Electric vehicle charging stations – be the office or retail building that doesn’t offer this and you may be the building with fewer tenants and higher vacancies. As electric cars become mainstream, employees need to be able to plug in while at work. One advantage suburban offices have is land on which to put solar canopies. These solar stations turn sunlight into electricity (don’t ask what folks in Seattle or drivers on rain or snow days will do) but for the rest of us, a “smart plug” sends a text to the user when the charge is finished, and another app tells where the nearest available charger is. (Buildings January 2014)

In the headlines of the Feb. 21, 2014, San Francisco Business Times, “Too Much Of A Good Thing?” questioning whether SF has too many tech jobs. Let’s see, too many 20 and 30 year olds making $100,000 or more, running around eating out at local restaurants, shopping at local merchants, working for Google, LinkedIn, Salesforce – companies actually making tons of real money versus what, coal mining or pollution-generating blue-collar factories? Give me a break, I’m jealous.

Deals and Rumors:

In Walnut Creek Del Monte leased 27,000 sf at 2003 Oak Road, relocating from San Francisco. John Muir Health bought the 92,000 square foot office building at 5860 Owens Drive, Pleasanton from State Compensation. Dropbox leased 180,000 sf at 333 Brannan St. and expanded from 100,000 sf to 200,000 sf at 185 Berry St. in San Francisco. Le Port Schools took 23,000 sf at 50 Fell St.; Bank of America leased 265,000 sf at 555 California St. and 315 Montgomery St.; Eventbrite will be taking 100,000 sf at 155 Fifth St.; LiveFrye Inc. inked a 35,000 sf deal at One Kearny and Xerox leased 100,000 sf at 425 Market St.; Meritage Group leased 40,000 sf at the Ferry Building, reportedly at more than $90/sf; Bridge Housing leased 20,000 sf; Burr, Pilger, Mayer, Inc. took 20,000 sf and Fundtech leased 15,000 sf, all three deals done at 600 California St.; and Salesforce is rumored to be looking at 300,000 sf at 415 Mission St.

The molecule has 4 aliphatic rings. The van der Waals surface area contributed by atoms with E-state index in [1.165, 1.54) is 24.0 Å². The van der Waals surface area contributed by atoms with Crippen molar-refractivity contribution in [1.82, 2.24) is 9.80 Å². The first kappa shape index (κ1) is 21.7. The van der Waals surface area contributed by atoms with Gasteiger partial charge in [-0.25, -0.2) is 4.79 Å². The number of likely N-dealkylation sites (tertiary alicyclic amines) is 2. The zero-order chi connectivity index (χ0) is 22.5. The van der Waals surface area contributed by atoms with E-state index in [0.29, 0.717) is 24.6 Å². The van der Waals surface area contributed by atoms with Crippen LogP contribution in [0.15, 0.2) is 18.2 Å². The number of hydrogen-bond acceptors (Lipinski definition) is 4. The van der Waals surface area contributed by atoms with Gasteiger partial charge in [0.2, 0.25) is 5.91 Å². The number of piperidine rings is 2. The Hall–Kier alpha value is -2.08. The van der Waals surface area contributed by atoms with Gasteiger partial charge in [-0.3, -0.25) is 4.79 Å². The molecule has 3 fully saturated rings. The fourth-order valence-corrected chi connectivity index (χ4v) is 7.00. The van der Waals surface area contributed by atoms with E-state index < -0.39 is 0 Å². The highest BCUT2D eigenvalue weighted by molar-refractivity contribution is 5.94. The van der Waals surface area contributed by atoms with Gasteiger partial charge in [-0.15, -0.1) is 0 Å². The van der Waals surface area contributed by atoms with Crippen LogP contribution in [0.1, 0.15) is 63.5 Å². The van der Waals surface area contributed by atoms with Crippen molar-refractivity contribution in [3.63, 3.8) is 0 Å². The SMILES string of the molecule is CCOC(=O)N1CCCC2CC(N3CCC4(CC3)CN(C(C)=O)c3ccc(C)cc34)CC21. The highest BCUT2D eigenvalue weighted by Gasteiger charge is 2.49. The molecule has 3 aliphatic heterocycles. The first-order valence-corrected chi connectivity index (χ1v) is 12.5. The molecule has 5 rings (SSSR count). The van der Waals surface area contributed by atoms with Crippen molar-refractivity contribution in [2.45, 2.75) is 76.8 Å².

Cost-effective lighting retrofits can lead to huge savings:

  1. Occupancy or vacancy sensors foreclosed spaces as conference spaces are occupied 30-70% of the time, offices 35% of the time, and bathrooms 10% of the time. Estimated payback: two years.
  2. Daylight harvesting ($65 to $180 per workstation for sensors and wireless controls), ROI 5 years, daylight harvesting can save 10 to 35% of lighting energy.
  3. Task lighting, reduce ceiling lighting, de-lamping costs $32 per employee, and LED task lighting at $164 comes to a 40% total lighting energy savings. (Buildings, January 2014)

The recent rumors of a possible sale of Safeway stores have severe negative implications for the Pleasanton, Calif. office market. In addition to the hundreds of thousands of square feet of office space Safeway headquarters either owns or leases, there are also a multitude of food supplier and vendor offices in Pleasanton with the sole reason for being there is Safeway HQ – remove that and you might remove many other companies office needs (and employees) as well.

In an interview published in the San Francisco Business Times 1/11/14, Primo Orpilla of Studio Q & A discussed current office layout trends. “Offices have evolved into more democratic spaces, with a much less hierarchical structure, and executives and management blended with staff. Gone are the cube farms, replaced by relaxed yet functional work environments. These days – because technology allows you to roam – you can work anywhere and there is a need for variety. The work place of the past was very sliced and linear, but new environments have people working on couches, in hallways, in the kitchen or a conference room – not just one place.”